The temptation to return to past glories can be an inexorable one, and in this case it seems to be an urge that director Terry Gilliam has succumbed to, as his latest work, The Zero Theorem, bears all the hallmarks of a letter-day Brazil.
In attempting to ape arguably his greatest work, however, mixed results are ultimately achieved.
Standing in for Jonathan Pryce’s Sam Lowry is Qohen Leth (Christoph Waltz), a reclusive computer programmer who works day and night to solve the titular ‘Zero Theorem’, a mathematical formula tied into the ‘Big Crunch’, all the while waiting for a phone call that will tell him the meaning of life.
Along the way his solitary existence is punctuated by visits from femme fatale Bainsley (Melanie Thierry), his boss’s precocious son Bob (Lucas Hedges) and his eccentric colleague Joby (David Thewlis) as things increasingly take a turn for the (even more) weird.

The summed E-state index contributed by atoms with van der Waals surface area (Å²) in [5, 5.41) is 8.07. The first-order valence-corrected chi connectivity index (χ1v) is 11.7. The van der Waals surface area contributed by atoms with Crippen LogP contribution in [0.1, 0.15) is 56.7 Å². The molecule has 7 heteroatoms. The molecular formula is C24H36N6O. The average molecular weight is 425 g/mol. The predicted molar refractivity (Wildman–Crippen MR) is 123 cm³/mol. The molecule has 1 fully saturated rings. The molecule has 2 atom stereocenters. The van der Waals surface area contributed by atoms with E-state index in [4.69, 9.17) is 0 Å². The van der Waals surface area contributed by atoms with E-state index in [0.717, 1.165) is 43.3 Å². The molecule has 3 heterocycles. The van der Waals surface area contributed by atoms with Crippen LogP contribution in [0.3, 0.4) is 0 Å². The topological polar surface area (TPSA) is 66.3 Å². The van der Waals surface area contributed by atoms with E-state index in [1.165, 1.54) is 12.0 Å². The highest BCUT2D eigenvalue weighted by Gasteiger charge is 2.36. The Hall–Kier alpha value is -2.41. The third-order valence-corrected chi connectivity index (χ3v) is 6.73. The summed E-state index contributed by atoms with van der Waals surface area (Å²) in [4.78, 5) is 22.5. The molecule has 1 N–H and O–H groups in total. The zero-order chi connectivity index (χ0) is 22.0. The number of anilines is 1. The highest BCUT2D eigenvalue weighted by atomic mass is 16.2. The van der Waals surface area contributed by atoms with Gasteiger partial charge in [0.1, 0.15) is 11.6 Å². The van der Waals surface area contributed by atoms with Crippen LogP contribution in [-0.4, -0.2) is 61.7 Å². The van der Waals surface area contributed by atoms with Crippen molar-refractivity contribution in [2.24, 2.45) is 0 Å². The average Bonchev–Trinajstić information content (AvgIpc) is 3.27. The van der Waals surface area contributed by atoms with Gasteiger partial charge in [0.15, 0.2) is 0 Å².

One welcome side effect of Gilliam’s revisitation of the themes of his yesteryear films is that advances in special effects have allowed him to show more of his worlds.
While the futures of Brazil and 12 Monkeys were by necessity dark and forboding, the world of The Zero Theorem is neon bright – as if the urban sprawl of Glastonbury and Camden Town has somehow melded with the interior of a Shoreditch creative agency.
From billboards advertising the ‘Church of Batman the Redeemer’ to a buses with Boris Johnson plastered over the side, this depiction of a future Earth is utterly dotty, and is worth a rewatch alone to catch all the little references.
However, when it comes down to it, the subject matter of the film itself proves to be sadly insubstantial. The ruminations on the nature of existence and the effect of technology on our relationships are interesting enough, but it’s hard to shake the fact that we’ve heard it all before – and done better – elsewhere, often by Gilliam himself.
There isn’t a single duff performance among the cast (with Matt Damon and Tilda Swinton stealing scenes during their extended cameos), but even they can’t make this truly memorable.
Still, a middling Gilliam film is still far more worthy of your time than a lot of what masquerades as fantasy at the moment.